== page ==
By Megan McKinney
Within four months of producing the delightful Benjamin H. Marshall: Chicago Architect, John Zukowsky has surprised us with another important book devoted to Chicago’s spectacular architecture. His Building Chicago:The Architectural Masterworks, to be published by Rizzoli on October 11, provides another reason to love the city in which we live.
Building Chicago also follows Masterpieces of Chicago Architecture, the author’s 2003 collaboration with Martha Thorne, which highlighted the Art Institute of Chicago’s collection of architectural photography. However, as Mr. Zukowsky, former longtime Art Institute curator of architecture, points out in his introduction to the current volume, Building Chicago is “intended to be more than a sequel” to the previous book.
Instead, the 220 visuals in Building Chicago are from the Chicago History Museum’s collection of 1.5 million architectural images and include photographs from the museum’s magnificent Hedrich Blessing collection. Produced in association with the Chicago History Museum, the book’s foreword is by President Gary T. Johnson.
For those of us who are absorbed in both Chicago’s fascinating history and its astonishing architecture, the images — illustrating the volume’s two century span of Chicago history through its built environment — are reason enough to acquire the book.
The above image of the Wrigley Building, with the Trump Tower behind it, is a bright, sparkling reflection of today’s city. Yet Building Chicago also presents quite another view of the famous Chicago landmark in one of the sweeping vintage photographs that are a particular delight of this book.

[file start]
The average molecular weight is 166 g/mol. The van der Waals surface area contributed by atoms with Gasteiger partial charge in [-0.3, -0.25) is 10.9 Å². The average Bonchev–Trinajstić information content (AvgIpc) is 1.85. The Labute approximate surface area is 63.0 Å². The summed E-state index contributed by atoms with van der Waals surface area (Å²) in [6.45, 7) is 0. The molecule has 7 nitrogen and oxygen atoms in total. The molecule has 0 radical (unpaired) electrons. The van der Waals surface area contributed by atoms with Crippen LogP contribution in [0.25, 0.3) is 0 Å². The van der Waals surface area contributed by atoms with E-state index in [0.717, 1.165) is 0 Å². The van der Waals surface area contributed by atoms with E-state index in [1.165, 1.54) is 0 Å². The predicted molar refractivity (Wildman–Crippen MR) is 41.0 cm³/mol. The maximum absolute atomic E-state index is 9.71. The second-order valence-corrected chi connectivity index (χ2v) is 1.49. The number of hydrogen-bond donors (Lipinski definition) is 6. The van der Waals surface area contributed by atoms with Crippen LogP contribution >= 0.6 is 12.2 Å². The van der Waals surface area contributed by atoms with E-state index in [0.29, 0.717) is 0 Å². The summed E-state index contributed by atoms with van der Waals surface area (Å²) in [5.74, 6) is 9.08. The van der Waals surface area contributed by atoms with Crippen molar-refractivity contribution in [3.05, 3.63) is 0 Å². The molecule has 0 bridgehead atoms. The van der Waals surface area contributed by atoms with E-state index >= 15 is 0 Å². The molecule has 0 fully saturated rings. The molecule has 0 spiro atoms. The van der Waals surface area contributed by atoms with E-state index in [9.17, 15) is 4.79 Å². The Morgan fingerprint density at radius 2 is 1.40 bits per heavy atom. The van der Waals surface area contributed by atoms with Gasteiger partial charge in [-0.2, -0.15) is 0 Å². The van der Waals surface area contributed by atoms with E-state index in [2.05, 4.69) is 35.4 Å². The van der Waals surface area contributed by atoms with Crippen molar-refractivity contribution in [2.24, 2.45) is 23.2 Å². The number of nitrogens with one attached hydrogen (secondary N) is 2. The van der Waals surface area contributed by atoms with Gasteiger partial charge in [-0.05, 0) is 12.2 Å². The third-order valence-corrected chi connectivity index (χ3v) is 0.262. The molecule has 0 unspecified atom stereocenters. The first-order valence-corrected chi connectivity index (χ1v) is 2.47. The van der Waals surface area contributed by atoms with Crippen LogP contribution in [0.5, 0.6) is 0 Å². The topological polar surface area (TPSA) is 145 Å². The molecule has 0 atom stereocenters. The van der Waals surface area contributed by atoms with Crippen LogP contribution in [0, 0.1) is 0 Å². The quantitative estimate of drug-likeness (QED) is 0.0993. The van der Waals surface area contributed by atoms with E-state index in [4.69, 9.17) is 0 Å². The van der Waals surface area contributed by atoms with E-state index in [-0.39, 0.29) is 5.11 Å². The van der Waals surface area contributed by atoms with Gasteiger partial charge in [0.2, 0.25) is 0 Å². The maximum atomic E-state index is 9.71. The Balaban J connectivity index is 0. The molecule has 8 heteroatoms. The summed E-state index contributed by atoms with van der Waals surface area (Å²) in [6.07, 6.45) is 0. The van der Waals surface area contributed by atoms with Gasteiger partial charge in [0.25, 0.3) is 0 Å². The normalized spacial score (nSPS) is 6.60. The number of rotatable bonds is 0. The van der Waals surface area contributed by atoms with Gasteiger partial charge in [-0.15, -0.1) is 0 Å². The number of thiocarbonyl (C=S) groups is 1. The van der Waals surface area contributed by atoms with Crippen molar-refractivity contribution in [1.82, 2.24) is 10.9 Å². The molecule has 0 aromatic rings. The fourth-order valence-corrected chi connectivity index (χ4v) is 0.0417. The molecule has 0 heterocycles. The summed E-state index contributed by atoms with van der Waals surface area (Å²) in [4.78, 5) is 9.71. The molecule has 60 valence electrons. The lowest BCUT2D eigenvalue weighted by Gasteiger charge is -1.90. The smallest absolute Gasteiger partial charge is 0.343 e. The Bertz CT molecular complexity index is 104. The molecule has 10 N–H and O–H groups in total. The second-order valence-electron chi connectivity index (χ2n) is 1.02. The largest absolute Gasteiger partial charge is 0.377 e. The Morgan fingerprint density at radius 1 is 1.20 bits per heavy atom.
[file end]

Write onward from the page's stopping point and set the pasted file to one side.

A smoky late-1920s aerial shot of S. Michigan Avenue and the Chicago River features the1924 Wrigley Building and the handsome London Guarantee Building, which had been completed across the river a year earlier. However, the shot also reveals acres of unsightly infrastructure, which Upper Wacker Drive and Grant Park were soon to make obsolete, a reminder of how much we owe to the Burnham Plan and such men as Daniel Burnham, Edward Bennett and Charles Wacker.
Other images in the “sweeping” category include a spectacular 1901 panoramic shot of the Union Stock Yards which is almost overwhelming and sufficiently comprehesive to convince the viewer of the physical immensity of the infamous site of wholesale slaughter. While these and other photographs of their extent and vintage are not available for reproduction by reviewers, the following pictures offer a sample of some of the more contained visual experiences in store for readers of Building Chicago.
One of these is the above view of the light court at Daniel Burnham and John Wellborn Root’s The Rookery. The singular space was redesigned in 1905 by Frank Lloyd Wright.
Mies van der Rohe’s Crown Hall, which houses the Illinois Institute of Technology’s College of Architecture, is one of the great 20th century German architect’s spectacular mid-century designs, a body of work that extended the richness of the legend of Chicago architecture by decades.
John Zukowsky also provides impressive images such as this view of the University Club’s towering Cathedral Hall.
A spectacular expression of Art Deco design is the bank of elevators at One North LaSalle, designed in 1930 by Goettsch Partners, Inc. Vitzthum & Burns.
And, possibly the jewel of Chicago’s North Shore is the Georgian Colonial Revival house at 1315 N. Lake Road in Lake Forest, displayed in this magnificent image by aerial and architectural photographer John Hill. The sumptuous residence was built in 1930 for Mrs. Kersey Coates Reed, one of the two daughters of John G. Shedd, a Marshall Field president and founder of Shedd Aquarium. Mrs. Reed, who was widowed shortly before the house was finished, later became Mrs. Stanley Keith. Widely considered David Adler’s most important design, the house is also thought by Adler experts, including author Stephen Salny, to be the finest interior work of Adler’s sister, Frances Elkins.
© Building Chicago: The Architectural Masterworks by John Zukowsky, Rizzoli New York, 2016.
Robert F. Carl